As I watch interviews of the cast speaking about how emotional they were shooting the last season of Never Have I Ever, I feel it’s the same for us viewers. This is the last leg of our journey with these characters, and my last review of the show after covering it every single season. It’s definitely bittersweet , but wrap-up seasons are also immensely difficult to do well. The writers may feel inclined to give these characters the absolute best send-off, with projections into the future that are hyperbolic – like Glee – or remain still so fixated on initial endings that don’t feel authentic to the show and its characters anymore – we all know I’m speaking of How I Met Your Mother.
Never Have I Ever resists the urge to go for the fairy tale, which is to its credit, but as a viewer it’s the season that has disappointed me the most. Firstly, there’s introduction of plotlines that I have no interest in. I mean, I love Nirmala (Ranjita Chakravarty) as a character, but the whole storyline with her and her new white boyfriend Len doesn’t feel authentic to her character, especially when she was so difficult about Kamala (Richa Moorjani) and Manish’s relationship the previous season. Mature love stories need more space in TV and film, but is this really the time to do it, when we’ve spent 4 seasons with Devi (Maitreyi Ramakrishnan) and her friends, and are more invested in their arcs?
I’ve spent most of Never Have I Ever vacillating between being Team Paxton (Darren Barnet) and Team Ben (Jaren Lewison). While I was initially a Team Ben girl, it’s difficult to feel that way after Seasons 2 and 3. The show spent so much time on Paxton’s character arc, and developing Devi and Paxton’s relationship that Ben and Devi’s relationship momentum got left in the dust. It’s especially disappointing to begin season 4 and once again have little to no development between Ben and Devi, after the teaser cliffhanger of the previous season. I understand wanting to ground the show in realism, which does work this season in some occasions, but absolutely fails when it comes to dealing with these romantic relationships.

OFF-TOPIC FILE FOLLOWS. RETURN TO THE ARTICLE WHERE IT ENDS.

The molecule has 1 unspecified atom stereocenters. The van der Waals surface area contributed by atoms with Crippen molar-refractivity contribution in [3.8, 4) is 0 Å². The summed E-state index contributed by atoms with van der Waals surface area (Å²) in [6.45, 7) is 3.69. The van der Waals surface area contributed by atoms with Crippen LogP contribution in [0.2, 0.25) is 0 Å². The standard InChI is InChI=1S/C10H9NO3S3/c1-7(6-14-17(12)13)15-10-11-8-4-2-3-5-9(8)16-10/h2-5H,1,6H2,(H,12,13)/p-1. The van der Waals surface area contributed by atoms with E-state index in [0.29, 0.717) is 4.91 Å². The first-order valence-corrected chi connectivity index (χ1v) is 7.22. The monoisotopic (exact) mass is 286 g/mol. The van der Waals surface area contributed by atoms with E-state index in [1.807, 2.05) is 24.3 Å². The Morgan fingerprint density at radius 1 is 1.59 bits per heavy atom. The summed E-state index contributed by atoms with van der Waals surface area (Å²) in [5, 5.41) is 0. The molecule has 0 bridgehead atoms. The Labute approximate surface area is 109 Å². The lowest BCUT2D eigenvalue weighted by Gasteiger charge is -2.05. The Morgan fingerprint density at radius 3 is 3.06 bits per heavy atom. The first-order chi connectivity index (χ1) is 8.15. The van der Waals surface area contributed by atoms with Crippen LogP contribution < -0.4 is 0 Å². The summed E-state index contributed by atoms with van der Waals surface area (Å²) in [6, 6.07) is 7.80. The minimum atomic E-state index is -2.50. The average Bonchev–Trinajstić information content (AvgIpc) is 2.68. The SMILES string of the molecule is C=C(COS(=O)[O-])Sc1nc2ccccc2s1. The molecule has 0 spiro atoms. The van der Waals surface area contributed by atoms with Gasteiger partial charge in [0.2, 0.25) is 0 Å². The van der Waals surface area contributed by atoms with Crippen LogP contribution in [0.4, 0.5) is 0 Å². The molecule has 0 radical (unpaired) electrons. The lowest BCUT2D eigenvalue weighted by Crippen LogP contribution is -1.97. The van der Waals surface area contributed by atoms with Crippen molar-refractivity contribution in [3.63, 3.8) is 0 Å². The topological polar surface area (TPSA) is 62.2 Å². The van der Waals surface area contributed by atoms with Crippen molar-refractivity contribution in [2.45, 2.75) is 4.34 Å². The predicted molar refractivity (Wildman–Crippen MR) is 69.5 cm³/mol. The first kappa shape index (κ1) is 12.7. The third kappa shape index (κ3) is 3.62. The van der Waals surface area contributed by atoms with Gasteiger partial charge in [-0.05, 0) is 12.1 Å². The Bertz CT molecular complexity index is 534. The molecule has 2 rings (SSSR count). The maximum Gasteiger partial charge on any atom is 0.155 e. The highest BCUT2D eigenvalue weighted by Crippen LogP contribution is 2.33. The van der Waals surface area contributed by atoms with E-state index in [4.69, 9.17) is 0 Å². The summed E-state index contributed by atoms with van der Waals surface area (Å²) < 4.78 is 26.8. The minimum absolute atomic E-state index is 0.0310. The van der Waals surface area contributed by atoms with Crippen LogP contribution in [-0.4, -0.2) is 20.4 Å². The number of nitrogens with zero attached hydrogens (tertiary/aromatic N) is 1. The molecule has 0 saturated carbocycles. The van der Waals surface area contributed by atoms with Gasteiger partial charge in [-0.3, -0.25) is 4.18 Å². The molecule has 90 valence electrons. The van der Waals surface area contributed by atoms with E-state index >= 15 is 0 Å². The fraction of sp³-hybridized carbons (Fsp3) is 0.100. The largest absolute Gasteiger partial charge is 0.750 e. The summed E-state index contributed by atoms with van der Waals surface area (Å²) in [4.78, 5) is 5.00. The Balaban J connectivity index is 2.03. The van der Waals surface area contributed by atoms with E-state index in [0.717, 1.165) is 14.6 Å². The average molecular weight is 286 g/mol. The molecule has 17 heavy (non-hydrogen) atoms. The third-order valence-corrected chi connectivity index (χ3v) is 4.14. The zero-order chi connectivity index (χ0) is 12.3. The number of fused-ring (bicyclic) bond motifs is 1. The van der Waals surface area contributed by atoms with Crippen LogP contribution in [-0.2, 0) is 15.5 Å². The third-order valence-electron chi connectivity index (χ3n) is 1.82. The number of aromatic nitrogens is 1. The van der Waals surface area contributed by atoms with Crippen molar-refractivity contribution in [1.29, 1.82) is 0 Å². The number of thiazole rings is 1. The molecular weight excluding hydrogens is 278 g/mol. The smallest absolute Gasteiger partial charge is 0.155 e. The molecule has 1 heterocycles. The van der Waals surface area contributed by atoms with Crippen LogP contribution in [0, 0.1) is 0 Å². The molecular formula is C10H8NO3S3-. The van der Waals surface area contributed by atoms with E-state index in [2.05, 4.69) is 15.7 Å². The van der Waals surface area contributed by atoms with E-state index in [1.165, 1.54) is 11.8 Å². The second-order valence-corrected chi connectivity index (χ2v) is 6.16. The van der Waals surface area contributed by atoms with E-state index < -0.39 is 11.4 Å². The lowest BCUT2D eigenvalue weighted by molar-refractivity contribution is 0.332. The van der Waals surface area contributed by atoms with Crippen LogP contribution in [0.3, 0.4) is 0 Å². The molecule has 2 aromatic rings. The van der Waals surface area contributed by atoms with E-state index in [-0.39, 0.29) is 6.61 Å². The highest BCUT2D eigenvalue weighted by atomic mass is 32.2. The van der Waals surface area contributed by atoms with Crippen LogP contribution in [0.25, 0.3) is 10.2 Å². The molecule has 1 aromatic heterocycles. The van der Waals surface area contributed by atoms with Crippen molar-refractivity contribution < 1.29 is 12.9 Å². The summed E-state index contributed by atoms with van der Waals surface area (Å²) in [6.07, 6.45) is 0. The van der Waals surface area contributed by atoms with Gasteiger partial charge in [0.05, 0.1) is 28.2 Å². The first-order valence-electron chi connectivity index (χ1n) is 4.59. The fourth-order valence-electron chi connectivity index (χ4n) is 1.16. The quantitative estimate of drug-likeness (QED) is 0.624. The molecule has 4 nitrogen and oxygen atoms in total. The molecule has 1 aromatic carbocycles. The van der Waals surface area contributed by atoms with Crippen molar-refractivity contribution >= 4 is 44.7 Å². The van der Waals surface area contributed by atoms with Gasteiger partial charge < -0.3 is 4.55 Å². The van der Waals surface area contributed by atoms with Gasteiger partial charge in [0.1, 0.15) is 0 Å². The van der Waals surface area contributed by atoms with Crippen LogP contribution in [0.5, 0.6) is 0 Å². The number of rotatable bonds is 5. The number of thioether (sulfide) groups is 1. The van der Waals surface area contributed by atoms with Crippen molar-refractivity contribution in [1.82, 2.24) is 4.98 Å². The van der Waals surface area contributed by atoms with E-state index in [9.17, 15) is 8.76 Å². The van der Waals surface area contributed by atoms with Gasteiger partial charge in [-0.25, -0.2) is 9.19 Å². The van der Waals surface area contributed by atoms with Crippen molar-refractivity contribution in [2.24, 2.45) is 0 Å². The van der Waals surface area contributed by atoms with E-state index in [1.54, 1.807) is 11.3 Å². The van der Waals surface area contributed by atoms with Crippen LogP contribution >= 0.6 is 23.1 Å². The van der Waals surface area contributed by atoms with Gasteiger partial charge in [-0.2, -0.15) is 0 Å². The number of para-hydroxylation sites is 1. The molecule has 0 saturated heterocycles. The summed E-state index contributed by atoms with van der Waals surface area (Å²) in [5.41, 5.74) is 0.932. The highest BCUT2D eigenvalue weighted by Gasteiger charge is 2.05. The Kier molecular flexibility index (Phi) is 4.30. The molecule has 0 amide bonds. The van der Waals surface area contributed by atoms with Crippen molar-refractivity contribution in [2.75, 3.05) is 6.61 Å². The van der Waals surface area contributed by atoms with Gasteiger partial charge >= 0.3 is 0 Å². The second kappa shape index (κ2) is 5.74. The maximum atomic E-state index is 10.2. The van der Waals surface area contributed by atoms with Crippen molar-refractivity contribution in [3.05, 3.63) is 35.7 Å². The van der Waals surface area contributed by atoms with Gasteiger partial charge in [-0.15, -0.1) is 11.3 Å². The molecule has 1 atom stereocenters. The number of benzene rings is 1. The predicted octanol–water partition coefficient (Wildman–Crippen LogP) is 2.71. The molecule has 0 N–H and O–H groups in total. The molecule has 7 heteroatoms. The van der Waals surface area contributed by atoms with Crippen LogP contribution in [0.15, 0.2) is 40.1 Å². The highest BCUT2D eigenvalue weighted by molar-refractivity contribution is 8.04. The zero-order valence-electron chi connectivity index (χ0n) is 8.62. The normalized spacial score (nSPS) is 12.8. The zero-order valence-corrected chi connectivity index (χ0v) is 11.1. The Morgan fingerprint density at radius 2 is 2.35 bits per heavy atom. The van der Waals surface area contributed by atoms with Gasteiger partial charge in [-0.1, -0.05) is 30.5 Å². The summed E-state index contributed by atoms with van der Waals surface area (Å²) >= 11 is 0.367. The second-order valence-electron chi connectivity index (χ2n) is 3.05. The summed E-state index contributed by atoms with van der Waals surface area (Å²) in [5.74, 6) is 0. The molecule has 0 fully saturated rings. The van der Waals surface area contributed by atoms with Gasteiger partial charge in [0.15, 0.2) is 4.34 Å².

Losing your virginity can be awkward, and having sex for the first time may not be pleasurable, which is all okay if the characters communicate about it and deal with it. Instead, Ben’s solution is to ghost Devi and get into a relationship with someone else, and if I were Devi, there would be no coming back from that. While I can understand feeling insecure and getting into your own head about the whole situation, you don’t do things like this to someone you care about. Not only that, his relationship with Margot is a mere plot device. The show doesn’t do enough to make us care about her as a character, and it’s saying something when Margot’s father gets more character development than Margot herself.
So where does that leave Devi and her romantic storyline? While all the show’s promotion still teases Team Paxton vs. Team Ben, it’s pretty clear that Paxton and Devi are no longer a romantic possibility after the previous season. Devi gets a new love interest this season in the form of bad boy Ethan (Michael Cimino). Cimino is a good actor, but for some reason he’s been getting typecast as a loveable himbo of late. He played pretty much the same character in both Senior Year and How I Met Your Father, though Ethan’s a bit more criminal in his tendencies.